Heritage Harvest – using traditional skills to grow traditional cereal crops – #NCW13

A couple of weeks ago I met John Letts who runs Heritage Harvest in the Buckinghamshire Oxfordshire area. John and his small team help farmers grow heritage cereals for thatching straw and grain and distributes bread and flour through the Oxford Bread Group. The Prince’s Countryside Fund have helped John by giving him a grant to develop his business further. The Fund’s grant has helped to establish a demonstration farm and education centre of heritage wheat varieties in collaboration with a group of 100 thatchers, organic farmers and traditional millers. Their aim is to reduce the UK’s dependence on imported thatching materials while encouraging the development of this traditional skill and providing a valuable diversification opportunity for farmers. 10 school visits have taken place and 2 summer placements for agricultural students completed. The flour is now being used in 4 lines of Astons organic bakery and is available through the Tru Food Group with 350 members.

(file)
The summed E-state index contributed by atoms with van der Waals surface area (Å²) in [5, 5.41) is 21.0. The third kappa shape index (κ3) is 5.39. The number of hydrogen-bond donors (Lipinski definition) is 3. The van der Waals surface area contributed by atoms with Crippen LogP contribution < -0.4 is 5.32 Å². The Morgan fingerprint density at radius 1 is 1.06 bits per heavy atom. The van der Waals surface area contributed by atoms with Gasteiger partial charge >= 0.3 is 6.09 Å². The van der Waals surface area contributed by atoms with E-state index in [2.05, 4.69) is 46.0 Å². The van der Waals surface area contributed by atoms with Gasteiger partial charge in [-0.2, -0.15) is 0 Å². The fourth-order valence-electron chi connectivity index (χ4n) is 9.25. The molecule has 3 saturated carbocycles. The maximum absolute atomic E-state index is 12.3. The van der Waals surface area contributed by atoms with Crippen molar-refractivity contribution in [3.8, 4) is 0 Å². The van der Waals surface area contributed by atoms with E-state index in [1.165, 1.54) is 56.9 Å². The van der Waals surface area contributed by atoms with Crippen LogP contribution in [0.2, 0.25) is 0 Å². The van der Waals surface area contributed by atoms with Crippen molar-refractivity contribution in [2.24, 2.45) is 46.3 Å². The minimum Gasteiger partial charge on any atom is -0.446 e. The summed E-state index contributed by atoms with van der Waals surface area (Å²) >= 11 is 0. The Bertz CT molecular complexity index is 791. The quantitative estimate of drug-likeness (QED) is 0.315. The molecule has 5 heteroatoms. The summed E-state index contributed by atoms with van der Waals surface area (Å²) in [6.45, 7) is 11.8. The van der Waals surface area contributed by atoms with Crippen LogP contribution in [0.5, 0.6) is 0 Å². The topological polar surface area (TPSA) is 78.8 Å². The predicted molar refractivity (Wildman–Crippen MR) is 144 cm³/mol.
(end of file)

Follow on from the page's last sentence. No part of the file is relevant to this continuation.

On a personal note John made me understand the problems we could potentially be facing as a result of global warming and how farmers need to diversify and change their farming methods in our ever changing climate. I was also introduced to some of the earliest forms of wheat including Einkorn which is one of the earliest forms of cultivated wheat dating back to 7500BC. John was very kind and loaded my car with eggs, 4 bags of flour, a sourdough starter and some fresh fruit picked from his allotment. Mrs Lord has since made some delicious sourdough bread using Einkorn and Rye flour.

Keep a look out for Heritage Harvest’s website, John is an excellent supplier of flour to anyone who enjoys baking real bread!

To find out more about the Princes Countryside Fund and how you could help please click here.

In the pictures below John is weeding the borders of the fields with a scythe, he does use motor driven vehicles for sowing and harvesting but enjoys using traditional tools where he can. I was given the opportunity to have a go with the scythe and lets just say I will stick to using a camera!




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